Topics

Digitalization is just the umbrella term for a broad range of very different fields, which interact in complex ways and which each pose their own specific questions. At iRights.Lab, we work on national and international themes and topics, such as the following:

Digital policy and strategies
Technological progress is unstoppable and is progressing by leaps and bounds. Society needs to be ready with the right responses to this development. That is why we urgently need wide-ranging concepts and plans to catch up with reality and prepare for the future.
Algorithms and Artificial Intelligence
We are talking to our smartphones, and soon cars will be taking us from A to B without any human help. Machine learning algorithms can rifle through mountains of data and show us things which would have otherwise remained hidden, while translation software is helping us overcome language barriers. The role of automated processes and artificial intelligence in our daily life is constantly growing, and bringing many questions in its wake. We are working on answering those questions.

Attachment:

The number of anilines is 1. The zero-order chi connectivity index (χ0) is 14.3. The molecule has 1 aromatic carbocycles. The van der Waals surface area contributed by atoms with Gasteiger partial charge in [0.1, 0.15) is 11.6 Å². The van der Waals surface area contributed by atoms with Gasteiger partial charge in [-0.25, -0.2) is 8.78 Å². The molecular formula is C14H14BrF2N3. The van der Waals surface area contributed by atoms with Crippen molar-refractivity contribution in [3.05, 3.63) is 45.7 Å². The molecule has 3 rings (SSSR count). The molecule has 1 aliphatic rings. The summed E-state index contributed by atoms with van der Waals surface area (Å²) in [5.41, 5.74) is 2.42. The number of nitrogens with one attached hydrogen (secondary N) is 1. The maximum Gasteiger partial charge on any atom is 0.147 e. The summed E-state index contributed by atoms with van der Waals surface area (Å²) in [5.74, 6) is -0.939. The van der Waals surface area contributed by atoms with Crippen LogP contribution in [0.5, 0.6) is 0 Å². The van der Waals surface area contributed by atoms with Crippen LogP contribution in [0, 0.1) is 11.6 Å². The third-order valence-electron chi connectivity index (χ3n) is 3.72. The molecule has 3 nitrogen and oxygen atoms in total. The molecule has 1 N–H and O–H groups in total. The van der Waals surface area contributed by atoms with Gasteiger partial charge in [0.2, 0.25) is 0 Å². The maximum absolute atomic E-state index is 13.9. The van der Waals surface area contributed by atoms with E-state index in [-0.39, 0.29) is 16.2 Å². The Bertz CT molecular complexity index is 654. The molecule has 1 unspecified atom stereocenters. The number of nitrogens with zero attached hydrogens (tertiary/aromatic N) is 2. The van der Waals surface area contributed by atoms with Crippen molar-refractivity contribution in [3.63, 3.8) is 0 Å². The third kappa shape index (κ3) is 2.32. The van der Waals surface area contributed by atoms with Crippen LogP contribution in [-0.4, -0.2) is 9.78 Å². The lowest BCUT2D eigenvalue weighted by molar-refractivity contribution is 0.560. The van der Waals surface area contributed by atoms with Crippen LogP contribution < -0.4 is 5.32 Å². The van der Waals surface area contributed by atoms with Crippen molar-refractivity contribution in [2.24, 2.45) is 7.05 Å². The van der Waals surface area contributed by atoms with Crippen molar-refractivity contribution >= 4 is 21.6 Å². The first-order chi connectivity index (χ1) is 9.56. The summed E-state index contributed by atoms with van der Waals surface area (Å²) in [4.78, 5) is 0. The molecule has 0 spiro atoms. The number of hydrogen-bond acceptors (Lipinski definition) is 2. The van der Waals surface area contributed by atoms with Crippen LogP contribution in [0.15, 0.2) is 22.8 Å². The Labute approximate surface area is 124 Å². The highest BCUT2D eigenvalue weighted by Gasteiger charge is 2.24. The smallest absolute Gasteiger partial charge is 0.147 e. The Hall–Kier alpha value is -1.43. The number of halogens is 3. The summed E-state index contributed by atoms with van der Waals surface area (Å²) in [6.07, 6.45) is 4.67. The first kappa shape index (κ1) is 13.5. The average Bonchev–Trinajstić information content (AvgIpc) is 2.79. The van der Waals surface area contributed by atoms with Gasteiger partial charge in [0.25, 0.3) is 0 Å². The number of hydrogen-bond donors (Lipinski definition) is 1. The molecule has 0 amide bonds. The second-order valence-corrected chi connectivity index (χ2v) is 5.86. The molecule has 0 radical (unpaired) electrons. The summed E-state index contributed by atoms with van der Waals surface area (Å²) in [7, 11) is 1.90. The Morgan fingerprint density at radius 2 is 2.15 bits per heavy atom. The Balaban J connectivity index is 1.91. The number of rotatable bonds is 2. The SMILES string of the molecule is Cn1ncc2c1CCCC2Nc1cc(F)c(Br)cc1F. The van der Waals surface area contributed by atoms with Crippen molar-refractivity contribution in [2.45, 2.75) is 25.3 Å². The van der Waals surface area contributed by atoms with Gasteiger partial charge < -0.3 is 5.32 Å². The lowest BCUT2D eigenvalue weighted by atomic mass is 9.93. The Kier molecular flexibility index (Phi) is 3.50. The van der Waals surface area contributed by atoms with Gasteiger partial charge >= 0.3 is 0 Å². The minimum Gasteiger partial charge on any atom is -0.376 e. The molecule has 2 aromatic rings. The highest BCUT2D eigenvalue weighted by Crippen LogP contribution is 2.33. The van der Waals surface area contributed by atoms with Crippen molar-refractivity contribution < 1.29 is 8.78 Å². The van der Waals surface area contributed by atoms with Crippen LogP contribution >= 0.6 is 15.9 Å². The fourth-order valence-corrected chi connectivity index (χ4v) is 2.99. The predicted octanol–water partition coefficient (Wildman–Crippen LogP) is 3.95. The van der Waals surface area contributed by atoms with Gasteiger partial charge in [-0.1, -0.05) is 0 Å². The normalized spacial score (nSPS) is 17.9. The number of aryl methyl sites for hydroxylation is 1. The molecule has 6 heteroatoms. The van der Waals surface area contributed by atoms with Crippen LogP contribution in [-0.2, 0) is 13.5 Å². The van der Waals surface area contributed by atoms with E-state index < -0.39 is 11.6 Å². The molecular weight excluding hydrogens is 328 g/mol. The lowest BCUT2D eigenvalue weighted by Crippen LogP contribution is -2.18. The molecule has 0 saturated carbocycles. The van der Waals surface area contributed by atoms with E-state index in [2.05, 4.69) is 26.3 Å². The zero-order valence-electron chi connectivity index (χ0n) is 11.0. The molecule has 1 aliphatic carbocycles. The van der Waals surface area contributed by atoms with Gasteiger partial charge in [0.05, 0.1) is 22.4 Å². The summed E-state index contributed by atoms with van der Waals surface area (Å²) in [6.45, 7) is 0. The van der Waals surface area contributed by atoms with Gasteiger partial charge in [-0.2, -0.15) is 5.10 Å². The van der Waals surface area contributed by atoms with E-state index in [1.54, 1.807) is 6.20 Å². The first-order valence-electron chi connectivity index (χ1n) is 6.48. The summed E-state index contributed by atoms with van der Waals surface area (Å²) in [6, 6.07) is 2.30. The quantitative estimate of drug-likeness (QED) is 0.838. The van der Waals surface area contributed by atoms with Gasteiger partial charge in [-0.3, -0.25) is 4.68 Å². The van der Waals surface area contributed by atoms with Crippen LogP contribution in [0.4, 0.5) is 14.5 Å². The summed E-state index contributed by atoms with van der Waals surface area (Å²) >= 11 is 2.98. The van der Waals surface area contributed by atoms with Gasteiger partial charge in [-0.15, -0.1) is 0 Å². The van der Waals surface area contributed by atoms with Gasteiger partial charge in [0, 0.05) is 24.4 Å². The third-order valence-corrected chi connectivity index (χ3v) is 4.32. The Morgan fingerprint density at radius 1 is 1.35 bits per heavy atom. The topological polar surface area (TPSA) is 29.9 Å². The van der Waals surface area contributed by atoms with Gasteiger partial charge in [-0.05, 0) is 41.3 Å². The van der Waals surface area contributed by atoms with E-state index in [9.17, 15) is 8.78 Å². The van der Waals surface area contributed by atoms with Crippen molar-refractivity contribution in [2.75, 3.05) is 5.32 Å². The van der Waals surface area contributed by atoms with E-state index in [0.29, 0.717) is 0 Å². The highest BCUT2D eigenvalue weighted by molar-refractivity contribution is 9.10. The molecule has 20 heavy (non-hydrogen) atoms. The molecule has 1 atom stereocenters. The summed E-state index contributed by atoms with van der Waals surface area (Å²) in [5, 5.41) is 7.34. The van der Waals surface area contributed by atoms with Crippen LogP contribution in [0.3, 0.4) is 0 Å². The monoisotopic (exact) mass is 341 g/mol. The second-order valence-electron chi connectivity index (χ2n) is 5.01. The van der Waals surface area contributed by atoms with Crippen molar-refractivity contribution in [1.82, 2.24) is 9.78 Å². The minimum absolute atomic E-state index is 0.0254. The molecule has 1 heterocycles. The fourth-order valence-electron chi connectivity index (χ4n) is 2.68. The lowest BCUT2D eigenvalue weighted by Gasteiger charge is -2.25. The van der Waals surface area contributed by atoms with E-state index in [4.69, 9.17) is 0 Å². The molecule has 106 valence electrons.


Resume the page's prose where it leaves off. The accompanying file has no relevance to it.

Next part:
Data policy and data protection
The data which we – consciously or unconsciously – leave behind is often seen as 21st-Century gold. The analysis of Big Data makes it possible to generate completely new knowledge. Our data yields insights into many private or intimate matters which we would often prefer stayed hidden. This makes Big Data a double-edged sword: scientific progress and economic benefits have to go hand-in-hand with concern for and protection of the private sphere.
Values and ethics
In the offline world, conventions of behaviour and conduct by which we get along with each other have been developed over hundreds of years. But the digital world has only existed for a few years – it has not had nearly as much time. Our long-developed values don’t always transfer easily into the digital world. We need a new, society-wide discussion with the goal of agreeing on new rules.
Legislation
Law always lags slightly behind new concrete circumstances. But technological progress and changes to our lives have never flown by as rapidly as today. That means that many laws become obsolete after only a few years of existence. We need concrete, far-sighted proposals about how to make our laws and legislative processes fit for purpose in these fast-changing times.
Internet Governance and participation